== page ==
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Thursday, 11 January 2007

Pauline W. Chen, "a surgeon specializing in liver transplants" and "[t]he daughter of immigrants from Taiwan", has written a book about her experiences in the operating theatre, which is reviewed by William Grimes in The New York Times. Knopf Publishing Group has released Final Exam: A Surgeon’s Reflections on Mortality in the U.S. and it's available online, but my local independent doesn't yet carry it.

Medical essays can be very rewarding. The first one that I read, during one of my courses last year, was by Atul Gawande, titled 'Education of a Knife', which appeared in his 2002 collection Complications: A Surgeon's Notes on an Imperfect Science. It brought home to me that surgery is an inexact science where the practitioner may not be as experienced as we might wish. It's a salutory lesson, and the quality of Gawande's writing ensures that it is taken lightly.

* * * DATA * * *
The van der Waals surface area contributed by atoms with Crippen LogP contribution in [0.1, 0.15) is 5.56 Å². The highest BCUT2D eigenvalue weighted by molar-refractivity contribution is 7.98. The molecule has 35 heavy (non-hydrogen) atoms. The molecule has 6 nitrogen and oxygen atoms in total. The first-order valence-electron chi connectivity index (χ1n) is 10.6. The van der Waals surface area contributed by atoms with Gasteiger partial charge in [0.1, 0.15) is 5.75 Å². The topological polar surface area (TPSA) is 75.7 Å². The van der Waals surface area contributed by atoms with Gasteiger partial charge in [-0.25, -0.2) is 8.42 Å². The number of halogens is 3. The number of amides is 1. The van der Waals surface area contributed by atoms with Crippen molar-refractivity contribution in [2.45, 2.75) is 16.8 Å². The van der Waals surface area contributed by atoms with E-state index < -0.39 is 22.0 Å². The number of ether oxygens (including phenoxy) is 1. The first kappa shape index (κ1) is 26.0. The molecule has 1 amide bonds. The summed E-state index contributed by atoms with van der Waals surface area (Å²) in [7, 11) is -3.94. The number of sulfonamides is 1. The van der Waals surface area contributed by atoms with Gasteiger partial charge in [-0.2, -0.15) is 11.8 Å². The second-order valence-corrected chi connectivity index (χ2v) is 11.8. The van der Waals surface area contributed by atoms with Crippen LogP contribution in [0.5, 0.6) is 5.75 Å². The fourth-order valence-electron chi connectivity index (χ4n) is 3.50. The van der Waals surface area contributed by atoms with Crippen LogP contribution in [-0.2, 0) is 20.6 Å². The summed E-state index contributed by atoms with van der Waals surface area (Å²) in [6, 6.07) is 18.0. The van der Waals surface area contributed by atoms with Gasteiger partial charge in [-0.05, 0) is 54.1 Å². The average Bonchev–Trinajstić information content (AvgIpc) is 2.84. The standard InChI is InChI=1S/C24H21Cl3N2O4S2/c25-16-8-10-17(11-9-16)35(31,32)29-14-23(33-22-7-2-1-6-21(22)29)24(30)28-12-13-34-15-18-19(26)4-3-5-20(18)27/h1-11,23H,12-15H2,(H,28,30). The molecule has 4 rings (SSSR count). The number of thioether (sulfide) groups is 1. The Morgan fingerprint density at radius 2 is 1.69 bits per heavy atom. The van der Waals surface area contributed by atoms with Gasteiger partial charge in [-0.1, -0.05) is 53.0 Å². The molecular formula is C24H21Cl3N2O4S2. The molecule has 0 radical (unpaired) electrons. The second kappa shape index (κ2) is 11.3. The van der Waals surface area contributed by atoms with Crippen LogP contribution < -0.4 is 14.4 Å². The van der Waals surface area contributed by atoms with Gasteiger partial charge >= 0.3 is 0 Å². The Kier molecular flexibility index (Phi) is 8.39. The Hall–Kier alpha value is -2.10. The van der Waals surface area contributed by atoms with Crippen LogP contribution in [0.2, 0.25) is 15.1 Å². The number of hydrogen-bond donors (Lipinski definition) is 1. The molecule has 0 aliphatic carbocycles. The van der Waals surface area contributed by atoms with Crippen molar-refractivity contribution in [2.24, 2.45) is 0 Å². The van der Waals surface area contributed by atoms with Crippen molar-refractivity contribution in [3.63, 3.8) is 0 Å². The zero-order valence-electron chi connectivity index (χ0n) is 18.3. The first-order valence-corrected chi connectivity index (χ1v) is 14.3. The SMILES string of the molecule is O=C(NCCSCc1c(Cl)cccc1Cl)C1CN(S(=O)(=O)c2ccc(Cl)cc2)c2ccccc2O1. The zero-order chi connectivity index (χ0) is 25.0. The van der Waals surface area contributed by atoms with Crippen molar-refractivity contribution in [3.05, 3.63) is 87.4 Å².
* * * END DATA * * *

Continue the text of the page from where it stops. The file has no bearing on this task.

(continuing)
Chen's focus, in her new book, appears to be the fact of mortality itself.

She ... laments the lack of training in talking to patients, especially about death. Doctors, like everyone else, avoid the topic. Institutionally, discussions of death are limited to formal inquiries known as morbidity and mortality conferences, in which surgeons analyze recent deaths on the operating table in the hope of learning from them.

Outside the conferences, death is the unwelcome, awkward visitor who stops conversation. Dr. Chen cites a survey showing that one-quarter of oncologists failed to tell their patients that they were suffering from an incurable disease.

It's interesting to note that Gawande is also the child of immigrants, in his case from India. Do Asian genes somehow convey adeptness with words?

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